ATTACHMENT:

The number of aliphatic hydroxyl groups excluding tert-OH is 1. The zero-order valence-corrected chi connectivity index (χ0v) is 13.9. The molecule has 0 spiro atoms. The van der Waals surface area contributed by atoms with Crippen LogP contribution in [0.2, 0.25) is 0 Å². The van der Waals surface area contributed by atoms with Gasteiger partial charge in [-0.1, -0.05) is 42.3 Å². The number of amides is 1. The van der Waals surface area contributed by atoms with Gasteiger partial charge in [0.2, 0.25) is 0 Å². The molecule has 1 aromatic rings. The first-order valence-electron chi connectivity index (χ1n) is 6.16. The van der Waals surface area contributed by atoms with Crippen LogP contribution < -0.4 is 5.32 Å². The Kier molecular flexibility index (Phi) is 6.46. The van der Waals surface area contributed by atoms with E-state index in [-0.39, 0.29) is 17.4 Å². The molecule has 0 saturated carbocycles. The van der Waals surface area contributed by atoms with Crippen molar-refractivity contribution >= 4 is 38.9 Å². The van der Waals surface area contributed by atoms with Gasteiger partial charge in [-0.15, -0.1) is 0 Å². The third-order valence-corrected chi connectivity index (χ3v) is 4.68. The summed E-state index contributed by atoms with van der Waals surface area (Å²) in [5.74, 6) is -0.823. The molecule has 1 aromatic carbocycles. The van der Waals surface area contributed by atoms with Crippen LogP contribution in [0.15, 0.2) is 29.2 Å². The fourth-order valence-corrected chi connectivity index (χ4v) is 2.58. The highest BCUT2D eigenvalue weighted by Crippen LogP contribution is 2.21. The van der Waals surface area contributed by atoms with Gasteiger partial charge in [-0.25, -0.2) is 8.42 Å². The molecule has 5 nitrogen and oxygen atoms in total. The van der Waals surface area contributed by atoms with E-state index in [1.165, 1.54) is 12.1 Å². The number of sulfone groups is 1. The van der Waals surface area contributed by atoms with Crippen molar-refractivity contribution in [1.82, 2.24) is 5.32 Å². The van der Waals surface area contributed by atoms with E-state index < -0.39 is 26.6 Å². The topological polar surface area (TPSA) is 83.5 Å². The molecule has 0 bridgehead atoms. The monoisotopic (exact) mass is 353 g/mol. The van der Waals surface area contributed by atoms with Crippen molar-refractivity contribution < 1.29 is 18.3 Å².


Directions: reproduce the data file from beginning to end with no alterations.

The number of aliphatic hydroxyl groups excluding tert-OH is 1. The zero-order valence-corrected chi connectivity index (χ0v) is 13.9. The molecule has 0 spiro atoms. The van der Waals surface area contributed by atoms with Crippen LogP contribution in [0.2, 0.25) is 0 Å². The van der Waals surface area contributed by atoms with Gasteiger partial charge in [-0.1, -0.05) is 42.3 Å². The number of amides is 1. The van der Waals surface area contributed by atoms with Gasteiger partial charge in [0.2, 0.25) is 0 Å². The molecule has 1 aromatic rings. The first-order valence-electron chi connectivity index (χ1n) is 6.16. The van der Waals surface area contributed by atoms with Crippen LogP contribution < -0.4 is 5.32 Å². The Kier molecular flexibility index (Phi) is 6.46. The van der Waals surface area contributed by atoms with E-state index in [-0.39, 0.29) is 17.4 Å². The molecule has 0 saturated carbocycles. The van der Waals surface area contributed by atoms with Crippen molar-refractivity contribution >= 4 is 38.9 Å². The van der Waals surface area contributed by atoms with Gasteiger partial charge in [-0.15, -0.1) is 0 Å². The third-order valence-corrected chi connectivity index (χ3v) is 4.68. The summed E-state index contributed by atoms with van der Waals surface area (Å²) in [5.74, 6) is -0.823. The molecule has 1 aromatic carbocycles. The van der Waals surface area contributed by atoms with Crippen LogP contribution in [0.15, 0.2) is 29.2 Å². The fourth-order valence-corrected chi connectivity index (χ4v) is 2.58. The highest BCUT2D eigenvalue weighted by Crippen LogP contribution is 2.21. The van der Waals surface area contributed by atoms with Gasteiger partial charge in [-0.25, -0.2) is 8.42 Å². The molecule has 5 nitrogen and oxygen atoms in total. The van der Waals surface area contributed by atoms with E-state index in [1.165, 1.54) is 12.1 Å². The number of sulfone groups is 1. The van der Waals surface area contributed by atoms with Crippen molar-refractivity contribution in [1.82, 2.24) is 5.32 Å². The van der Waals surface area contributed by atoms with E-state index < -0.39 is 26.6 Å². The topological polar surface area (TPSA) is 83.5 Å². The molecule has 0 bridgehead atoms. The monoisotopic (exact) mass is 353 g/mol. The van der Waals surface area contributed by atoms with Crippen molar-refractivity contribution < 1.29 is 18.3 Å².